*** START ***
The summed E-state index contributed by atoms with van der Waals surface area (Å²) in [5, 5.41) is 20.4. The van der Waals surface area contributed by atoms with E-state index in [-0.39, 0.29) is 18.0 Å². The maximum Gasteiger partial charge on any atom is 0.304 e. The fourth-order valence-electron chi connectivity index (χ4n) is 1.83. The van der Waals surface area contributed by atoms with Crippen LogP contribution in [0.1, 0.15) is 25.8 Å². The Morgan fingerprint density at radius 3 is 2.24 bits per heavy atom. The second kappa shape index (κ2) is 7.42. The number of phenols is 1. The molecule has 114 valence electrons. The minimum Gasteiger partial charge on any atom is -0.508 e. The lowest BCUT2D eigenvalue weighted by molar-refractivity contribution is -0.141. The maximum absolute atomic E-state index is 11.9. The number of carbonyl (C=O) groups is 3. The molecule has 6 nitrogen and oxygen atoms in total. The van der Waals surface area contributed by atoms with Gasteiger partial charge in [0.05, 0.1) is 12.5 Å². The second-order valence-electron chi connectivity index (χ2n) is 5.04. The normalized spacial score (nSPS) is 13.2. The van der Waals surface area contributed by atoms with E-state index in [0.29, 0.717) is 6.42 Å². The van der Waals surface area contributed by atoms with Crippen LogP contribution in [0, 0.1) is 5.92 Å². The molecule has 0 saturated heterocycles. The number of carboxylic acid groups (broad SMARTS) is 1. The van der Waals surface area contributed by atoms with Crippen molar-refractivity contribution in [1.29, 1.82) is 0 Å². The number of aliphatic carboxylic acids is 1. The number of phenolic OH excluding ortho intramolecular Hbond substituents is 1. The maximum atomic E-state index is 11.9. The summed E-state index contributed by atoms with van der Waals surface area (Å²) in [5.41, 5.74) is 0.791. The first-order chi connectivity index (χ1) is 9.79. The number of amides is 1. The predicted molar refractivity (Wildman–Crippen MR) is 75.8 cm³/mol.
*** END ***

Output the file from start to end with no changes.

The summed E-state index contributed by atoms with van der Waals surface area (Å²) in [5, 5.41) is 20.4. The van der Waals surface area contributed by atoms with E-state index in [-0.39, 0.29) is 18.0 Å². The maximum Gasteiger partial charge on any atom is 0.304 e. The fourth-order valence-electron chi connectivity index (χ4n) is 1.83. The van der Waals surface area contributed by atoms with Crippen LogP contribution in [0.1, 0.15) is 25.8 Å². The Morgan fingerprint density at radius 3 is 2.24 bits per heavy atom. The second kappa shape index (κ2) is 7.42. The number of phenols is 1. The molecule has 114 valence electrons. The minimum Gasteiger partial charge on any atom is -0.508 e. The lowest BCUT2D eigenvalue weighted by molar-refractivity contribution is -0.141. The maximum absolute atomic E-state index is 11.9. The number of carbonyl (C=O) groups is 3. The molecule has 6 nitrogen and oxygen atoms in total. The van der Waals surface area contributed by atoms with Gasteiger partial charge in [0.05, 0.1) is 12.5 Å². The second-order valence-electron chi connectivity index (χ2n) is 5.04. The normalized spacial score (nSPS) is 13.2. The van der Waals surface area contributed by atoms with E-state index in [0.29, 0.717) is 6.42 Å². The van der Waals surface area contributed by atoms with Crippen LogP contribution in [0, 0.1) is 5.92 Å². The molecule has 0 saturated heterocycles. The number of carboxylic acid groups (broad SMARTS) is 1. The van der Waals surface area contributed by atoms with Crippen molar-refractivity contribution in [1.29, 1.82) is 0 Å². The number of aliphatic carboxylic acids is 1. The number of phenolic OH excluding ortho intramolecular Hbond substituents is 1. The maximum atomic E-state index is 11.9. The summed E-state index contributed by atoms with van der Waals surface area (Å²) in [5.41, 5.74) is 0.791. The first-order chi connectivity index (χ1) is 9.79. The number of amides is 1. The predicted molar refractivity (Wildman–Crippen MR) is 75.8 cm³/mol.